Thursday, March 29, 2012

Programmers and Sexism

Buzzfeed has this wonderfully thoughtful article on the topic of sexism among programmers, which I think is a must read for anyone who works on teams in a corporate environment.

Let me tell you, I love coding. Been doing it since before I hit puberty. I did it when I barely had the money to keep a server up. I do it on the weekends and evenings, and I'm teaching my kids how to do it. I've spent thousands of dollars to go to conferences so I can learn more about it. Why would I ever leave the profession where I got paid real money to do what I love?

In short, I got tired of being told to 'lighten up.'

This industry is one of subtle sexism. I almost prefer outright sexism, because at least that you can point out. The subtle barbs are usually dismissed as something I need to not care about. It was a joke! Sheesh. Why are you so sensitive?! All I did was make a joke about you needing to be in the kitchen!

Thinking back over the jobs where I've been on or managed a team, I can't actually recall working with any many female programmers. For the last two jobs I was at, I had a brilliant, talented, reliable and all around awesome QA/Source Code Manager who was a woman. I'm sorry to say, but I bet she had to endure some of this same subtle sexism (1. hopefully not from me, 2. and probably not so subtle, too!). It didn't help that she was probably the most responsible person on the team, so taking a "motherly role" may been too easy a trap to fall into. I've worked with brilliant designers who are women, too. But, as far as I can remember, not only one female coder. That's actually pretty sad when you think about it*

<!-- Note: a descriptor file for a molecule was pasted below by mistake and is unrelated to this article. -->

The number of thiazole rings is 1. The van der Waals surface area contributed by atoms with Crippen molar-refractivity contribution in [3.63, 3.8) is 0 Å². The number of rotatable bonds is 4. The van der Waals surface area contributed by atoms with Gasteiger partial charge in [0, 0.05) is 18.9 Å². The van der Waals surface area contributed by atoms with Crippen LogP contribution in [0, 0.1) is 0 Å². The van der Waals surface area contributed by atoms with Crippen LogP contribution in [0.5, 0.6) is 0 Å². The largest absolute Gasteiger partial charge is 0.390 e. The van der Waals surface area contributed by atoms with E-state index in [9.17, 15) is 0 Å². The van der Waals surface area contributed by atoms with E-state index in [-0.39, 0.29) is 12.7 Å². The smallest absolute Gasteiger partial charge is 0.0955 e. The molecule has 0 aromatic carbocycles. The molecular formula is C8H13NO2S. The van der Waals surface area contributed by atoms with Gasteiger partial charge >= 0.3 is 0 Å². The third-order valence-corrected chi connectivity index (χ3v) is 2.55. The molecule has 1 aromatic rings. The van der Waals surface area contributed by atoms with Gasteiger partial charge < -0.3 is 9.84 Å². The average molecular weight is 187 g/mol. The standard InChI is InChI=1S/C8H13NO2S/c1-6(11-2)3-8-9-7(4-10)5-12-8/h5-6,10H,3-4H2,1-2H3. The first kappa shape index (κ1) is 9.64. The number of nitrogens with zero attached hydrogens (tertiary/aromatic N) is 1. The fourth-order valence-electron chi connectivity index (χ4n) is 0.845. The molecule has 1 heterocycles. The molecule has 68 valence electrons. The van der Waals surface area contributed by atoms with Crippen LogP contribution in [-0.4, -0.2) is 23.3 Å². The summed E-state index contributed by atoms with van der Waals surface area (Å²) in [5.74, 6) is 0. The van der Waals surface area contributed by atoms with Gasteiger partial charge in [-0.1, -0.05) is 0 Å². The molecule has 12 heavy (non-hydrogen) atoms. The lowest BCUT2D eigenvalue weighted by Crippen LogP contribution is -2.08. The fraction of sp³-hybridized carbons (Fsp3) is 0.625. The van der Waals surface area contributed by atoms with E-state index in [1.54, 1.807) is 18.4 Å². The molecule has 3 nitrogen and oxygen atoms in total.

So go, read the article. Check yourself and your environment. We need brilliant programmers in our field, regardless of gender.

Update: D'oh! I totally forgot about Kelly! How could I forget about Kelly?! She was smart, hard working, and even though she was relatively new to programming, she definitely was a coder. OK, so I've worked with one female programmer. Still, that's pretty amazing/sad.

*I wonder how long before I remember working with a female coder? I should probably apologize for forgetting her in advance...

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